Re: What Makes An Idea Viral? (Seth Godin)

From: Damien Broderick (
Date: Wed Sep 28 2005 - 16:25:42 MDT

At 04:47 PM 9/28/2005 -0400, Ralph wrote:

>"pdugan" <> wrote...
>>Maybe SIAI's volunteering effort should include a symposium for
>>novelists/scriptwriters/media artists ect. whose themes and aesthetics center
>>around Singularitiarian ideas.
>> Patrick Dugan
>You know where this would really be effective? If you held a symposium on
>Singularity art and fiction at one of the big transhumanist conferences.
>You could probably get at least a couple well known SF novelists to
>participate if you paid their way, and maybe a couple other people active
>in genres where they'd experienced success in sharing these ideas --
>basically film, television, comics and of course journalism and
>non-fiction books.

Some of us are running as fast as we can. I suspect I posted this link only
to the extropian list and not here:

The idea is out there; arguably, it's *the* idea in print sf right now... :

< Charles Stross does love the cornucopian vision of the future promised by
the nanotechnology enthusiasts and their dreams of assemblers, utility fog,
programmable matter, artificial intelligence, mental uploads and downloads,
and the Great Singularity or Spike looming in the perhaps-not-too-distant
future. The basic idea is a shift from an economy of scarcity (today’s
economy) to one of abundance. How will we make a living? No problem, for
living and a great many trimmings besides are free. How do we find value
for our lives? That will take some discovering, but some people have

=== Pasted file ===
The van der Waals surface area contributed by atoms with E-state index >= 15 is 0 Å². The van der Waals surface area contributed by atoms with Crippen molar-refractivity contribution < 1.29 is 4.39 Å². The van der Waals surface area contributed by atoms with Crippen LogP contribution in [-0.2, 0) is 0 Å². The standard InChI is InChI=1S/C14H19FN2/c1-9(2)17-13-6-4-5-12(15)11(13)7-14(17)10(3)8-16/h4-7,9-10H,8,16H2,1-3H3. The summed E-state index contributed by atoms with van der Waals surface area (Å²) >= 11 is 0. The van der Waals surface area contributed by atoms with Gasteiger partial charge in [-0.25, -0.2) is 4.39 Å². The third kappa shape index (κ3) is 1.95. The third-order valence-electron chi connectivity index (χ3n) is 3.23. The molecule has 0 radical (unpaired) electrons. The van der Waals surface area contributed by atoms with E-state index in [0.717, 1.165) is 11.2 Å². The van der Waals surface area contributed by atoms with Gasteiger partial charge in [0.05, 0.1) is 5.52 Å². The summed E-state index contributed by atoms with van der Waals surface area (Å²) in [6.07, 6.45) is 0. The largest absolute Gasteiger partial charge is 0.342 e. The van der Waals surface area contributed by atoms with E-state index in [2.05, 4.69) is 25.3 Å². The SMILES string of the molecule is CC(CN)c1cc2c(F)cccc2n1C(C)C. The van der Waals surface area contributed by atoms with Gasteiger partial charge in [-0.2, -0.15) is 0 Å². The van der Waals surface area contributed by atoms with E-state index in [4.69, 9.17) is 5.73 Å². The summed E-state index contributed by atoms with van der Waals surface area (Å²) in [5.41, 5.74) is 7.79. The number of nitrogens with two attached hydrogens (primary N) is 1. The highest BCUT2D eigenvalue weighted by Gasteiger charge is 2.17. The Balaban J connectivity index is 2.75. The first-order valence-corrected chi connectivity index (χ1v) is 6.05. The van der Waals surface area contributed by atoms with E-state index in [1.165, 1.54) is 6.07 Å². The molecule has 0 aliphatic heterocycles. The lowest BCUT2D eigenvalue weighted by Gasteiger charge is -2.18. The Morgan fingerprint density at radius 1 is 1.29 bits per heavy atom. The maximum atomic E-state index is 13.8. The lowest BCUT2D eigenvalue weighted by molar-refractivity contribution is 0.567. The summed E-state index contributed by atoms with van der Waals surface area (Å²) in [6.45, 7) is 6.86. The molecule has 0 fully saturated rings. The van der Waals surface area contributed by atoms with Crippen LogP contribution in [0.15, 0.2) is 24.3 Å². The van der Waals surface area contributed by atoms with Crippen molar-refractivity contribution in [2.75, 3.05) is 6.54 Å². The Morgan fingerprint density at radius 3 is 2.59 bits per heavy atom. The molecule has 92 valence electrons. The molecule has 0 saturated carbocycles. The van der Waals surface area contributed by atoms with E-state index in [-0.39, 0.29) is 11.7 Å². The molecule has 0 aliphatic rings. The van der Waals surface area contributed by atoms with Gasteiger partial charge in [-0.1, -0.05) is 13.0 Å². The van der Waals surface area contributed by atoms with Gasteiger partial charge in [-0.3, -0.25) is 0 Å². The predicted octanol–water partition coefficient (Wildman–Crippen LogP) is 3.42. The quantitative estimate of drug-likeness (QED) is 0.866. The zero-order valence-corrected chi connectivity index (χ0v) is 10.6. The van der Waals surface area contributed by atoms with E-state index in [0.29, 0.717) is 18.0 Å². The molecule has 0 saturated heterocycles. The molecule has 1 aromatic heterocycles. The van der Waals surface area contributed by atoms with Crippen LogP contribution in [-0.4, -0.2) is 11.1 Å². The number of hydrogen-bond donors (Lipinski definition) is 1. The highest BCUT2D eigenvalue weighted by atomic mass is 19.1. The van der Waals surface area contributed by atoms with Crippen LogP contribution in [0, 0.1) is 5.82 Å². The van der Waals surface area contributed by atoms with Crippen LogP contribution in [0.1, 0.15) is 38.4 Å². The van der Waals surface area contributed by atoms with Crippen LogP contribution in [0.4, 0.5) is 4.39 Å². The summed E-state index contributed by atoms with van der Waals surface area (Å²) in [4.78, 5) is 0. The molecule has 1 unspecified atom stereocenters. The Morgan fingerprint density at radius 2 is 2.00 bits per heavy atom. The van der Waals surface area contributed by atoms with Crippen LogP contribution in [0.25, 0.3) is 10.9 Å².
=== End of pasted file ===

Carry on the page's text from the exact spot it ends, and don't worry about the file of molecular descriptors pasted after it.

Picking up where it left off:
already begun to search...

Those of us who read SF have heard of nanotechnology, artificial
intelligence, robots, silicon adjuncts to the brain that let people control
prosthetic limbs or machinery, mental up- and downloads, memory boosters,
life extension, post-humans, transhumanism, and the Singularity or Spike.
If we also read the science news (Technology Review, Scientific American,
New Scientist, and the like), we know that much of what we are accustomed
to seeing in fiction exists in embryo already. It’s in the lab, or even in
commercial prototype. But it’s not in a store near you­yet!

Most of the rest of the world hasn’t a clue, for the stuff that fascinates
us tends not to get into the daily news until it is a lot closer to the
store. These are the people who will pick up journalist and futurist Joel
Evolution: The Promise and Peril of Enhancing Our Minds, Our Bodies­and
What It Means to Be Human and experience a major WOW! moment. >

Damien Broderick

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